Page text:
Now what do I think about this? I think there is a real problem when there are conflicting stats. For example Descaldo has bad luck (stats) against Jansen on limited samples. Do you go with the limited samples stats, or go with his handedness, or do you go with the pseudo-reverse-splits of Ferguson? These conflicting stats is what “old school” is all about. You look at how the batter is playing that evening, you look at how the pitcher has been warming up, and you make a decision that may be justified by one set of stats but not supported by other stats. That is why some managers are better than others – being able to read the situation. Now you’ve got stats to back up most controversial situations – that is precisely why they are controversial in the first place, but that doesn’t mean the manager is old school vs. new school, sometimes it just means whether the manager is a good one, or not, over time. I think Roberts has earned some trust with his (relatively brief but very successful) history, but I also think he’s eaten up most of the buffer this year. This team is under-performing, even with the win today, and they need to pull it together in the next couple of weeks. And don’t give me that cop-out crap about the post-season being a crap shoot.

  4. Another solid post Chad.

    First place Colorado run differential -10. Second place LA run differential +133. I’d like to hear Chad’s explanation on why the Pythagorean record of these two teams is so askew. He gets it. I’d ask the group here that question but I’d just get some blubbering prattle blaming Dummy.

    1. Oh what I wouldn’t give for a respite from the inane “dummy” talk. But it isn’t happening…

      I really hope Chad knows more about Pythagorean than I do, but my take is simply that the Dodgers have a better team, but the record doesn’t correspond. The hitting with runners in scoring position definitely is in play (pun), but it’s hard to even come up with a reason for that being so amiss this year.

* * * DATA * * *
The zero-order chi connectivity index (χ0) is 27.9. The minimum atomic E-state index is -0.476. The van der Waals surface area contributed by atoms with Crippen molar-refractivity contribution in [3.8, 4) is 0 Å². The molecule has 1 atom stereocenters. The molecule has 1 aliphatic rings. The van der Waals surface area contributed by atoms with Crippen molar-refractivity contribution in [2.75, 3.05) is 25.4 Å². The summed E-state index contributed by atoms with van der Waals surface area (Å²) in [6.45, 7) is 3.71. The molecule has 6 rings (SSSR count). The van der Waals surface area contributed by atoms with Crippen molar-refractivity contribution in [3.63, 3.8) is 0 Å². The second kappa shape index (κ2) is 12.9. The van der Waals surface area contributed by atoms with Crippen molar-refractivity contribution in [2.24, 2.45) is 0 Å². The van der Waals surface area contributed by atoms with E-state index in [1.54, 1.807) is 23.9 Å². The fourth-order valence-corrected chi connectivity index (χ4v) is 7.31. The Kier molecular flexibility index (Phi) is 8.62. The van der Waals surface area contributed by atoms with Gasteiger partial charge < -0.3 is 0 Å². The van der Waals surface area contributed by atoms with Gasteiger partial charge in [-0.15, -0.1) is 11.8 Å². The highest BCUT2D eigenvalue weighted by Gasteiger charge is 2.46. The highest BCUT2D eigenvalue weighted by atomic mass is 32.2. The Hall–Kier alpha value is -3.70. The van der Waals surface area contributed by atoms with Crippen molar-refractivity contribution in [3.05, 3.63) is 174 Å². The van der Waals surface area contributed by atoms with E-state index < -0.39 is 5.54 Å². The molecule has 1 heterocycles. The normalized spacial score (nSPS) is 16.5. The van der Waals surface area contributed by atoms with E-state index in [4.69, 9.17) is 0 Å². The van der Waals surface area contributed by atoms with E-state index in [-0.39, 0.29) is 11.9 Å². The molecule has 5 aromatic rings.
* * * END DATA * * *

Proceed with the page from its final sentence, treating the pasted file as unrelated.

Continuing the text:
McCullough nailed it in a recent article:

      1. Hey Scott. Thanks for asking.

        I’ve been busy trying to learn and fully understand many of today’s issues. On baseball – I’ve been reading stat pages, articles by sabermetrics gurus, and op ed’s on a variety of topics. I’d post what I’ve found to be interesting here but it would likely be ignored or put into moderation.

        On the world I’ve been doing a lot of back reading of Chris Hedges, William Rivers Pitt, Noam Chomsky, and others, listening to podcasts, making notes of how accurate themes and predictions are. And, I’ve been devouring articles from professional journals on climate change and clean energy investments, all ideas – good and bad, the 25th Amendment, and the price of being wrong. I’ve been busy.

        I do see here this morning that a few voices are backing off blaming Roberts for poor on field performances – by players FAZ have put into his dugout. That’s encouraging. But I have nothing to offer. Minds are made up. Everywhere I look, minds are made up.

        I remain hopeful the Dodgers get hot at the right time this year, though I am not holding my breath with this group.

        Good luck to all. I have a feeling we are going to need it.

    2. That’s a difficult question to answer without getting too involved. My simple answer is, I think baseball is just random.

      The purist in me doesn’t want to believe in run differential, although historically it is a good indicator of who the better teams are. However, it would only make sense that the teams with better records are scoring more runs than they’re allowing, right? Also, it is essentially proven that winning one-run games is not an ability. If that’s the case then I would tend to believe that teams don’t necessarily have a say in when they score runs. Over the course of a season teams get hits, and score runs; when they get them is out of their control. The more runs a team scores over the course of a season, the better the chances are that they will score more runs when they need them, but it’s not necessarily going to happen at those times, which seems to be the case for the Dodgers in 2018. There’s always going to be outliers to every event, and it just so happens that the Dodgers and Rockies are on opposite ends of the spectrum for this event, and are meeting right in the middle.